Research

SpaceX wouldn't move its satellite despite European collision warning

SpaceX wouldn't move its satellite despite European collision warning

In a series of tweets, the agency explained that it had calculated that its Aeolus satellite was at risk of colliding with SpaceX's Starlink satellite constellation, and made a decision to implement an emergency maneuver to avoid an accident.

The 60 satellites launched are the first of almost 12,000 satellites that SpaceX plans to put into orbit around the earth.to provide satellite-based internet service to underserved regions across the globe.

A European Earth-observation satellite performed an evasive maneuver yesterday (Sept. 2) to make sure it didn't collide with one of SpaceX's recently launched internet craft.

"The manoeuvre took place about 1/2 an orbit before the potential collision".

One unconfirmed report says that SpaceX "refused" to alter the course of its satellites. "The vast majority of ESA avoidance maneuvers are the result of dead satellites or fragments from previous collisions".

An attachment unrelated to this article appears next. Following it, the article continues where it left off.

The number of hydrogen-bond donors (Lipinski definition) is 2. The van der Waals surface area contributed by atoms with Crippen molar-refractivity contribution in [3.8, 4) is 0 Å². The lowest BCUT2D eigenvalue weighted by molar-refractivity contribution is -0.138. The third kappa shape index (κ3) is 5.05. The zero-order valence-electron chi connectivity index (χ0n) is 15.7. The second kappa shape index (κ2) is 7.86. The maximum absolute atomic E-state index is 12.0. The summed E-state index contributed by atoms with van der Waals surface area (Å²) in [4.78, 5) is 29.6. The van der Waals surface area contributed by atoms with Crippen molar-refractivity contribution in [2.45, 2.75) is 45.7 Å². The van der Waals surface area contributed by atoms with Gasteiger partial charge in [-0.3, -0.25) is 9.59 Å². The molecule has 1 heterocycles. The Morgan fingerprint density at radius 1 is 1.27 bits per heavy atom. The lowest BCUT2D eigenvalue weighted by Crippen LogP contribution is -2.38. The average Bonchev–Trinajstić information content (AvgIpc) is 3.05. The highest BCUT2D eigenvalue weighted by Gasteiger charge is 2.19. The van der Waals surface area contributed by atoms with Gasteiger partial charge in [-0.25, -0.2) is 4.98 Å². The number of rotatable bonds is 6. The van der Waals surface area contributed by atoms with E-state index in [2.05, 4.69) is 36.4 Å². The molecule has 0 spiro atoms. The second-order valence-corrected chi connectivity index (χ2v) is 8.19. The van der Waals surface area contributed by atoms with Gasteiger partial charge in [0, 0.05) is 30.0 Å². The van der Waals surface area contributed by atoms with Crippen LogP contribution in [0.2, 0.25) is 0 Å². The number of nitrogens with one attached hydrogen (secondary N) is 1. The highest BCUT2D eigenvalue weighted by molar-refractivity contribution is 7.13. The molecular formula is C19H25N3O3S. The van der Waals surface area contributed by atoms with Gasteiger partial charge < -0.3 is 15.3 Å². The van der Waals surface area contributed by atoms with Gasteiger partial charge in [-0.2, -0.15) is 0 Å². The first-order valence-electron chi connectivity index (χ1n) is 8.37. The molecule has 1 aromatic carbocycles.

More news: Hurricane Dorian: What slowdown means for Central Florida

ESA took action after learning from the US military that the probability of a collision was 1 in 1,000 - 10 times higher than ESA's threshold for conducting a collision-avoidance maneuver - Forbes reported yesterday.

The last-minute manoeuvre occurred after space detritus experts discovered there was a high risk of collision between the two active satellites. A satellite constellation is a collection of small satellites clustered together. The ESA further pointed out that such manoeuvres are time-consuming and involve determining the future orbital positions of all functioning spacecraft and calculating the risk of collision based on that. Amazon's Jeff Bezos is also pushing to provide internet access around the globe via thousands of satellites in low Earth orbit under Project Kuiper.

When there is such a high degree of danger, it will become almost impossible for engineers to spot potential collisions and move satellites out of danger. "ESA is preparing to automate this process using #AI #ArtificialIntelligence". The Starlink team last exchanged emails with Aeolus' handlers on August 28, when the collision risk was in the 1-in-50,000 range, SpaceX representatives told Space.com. Krag further went on to say that after SpaceX refused to take action, the ESA chose to react.

He added: "It was at least clear who had to react".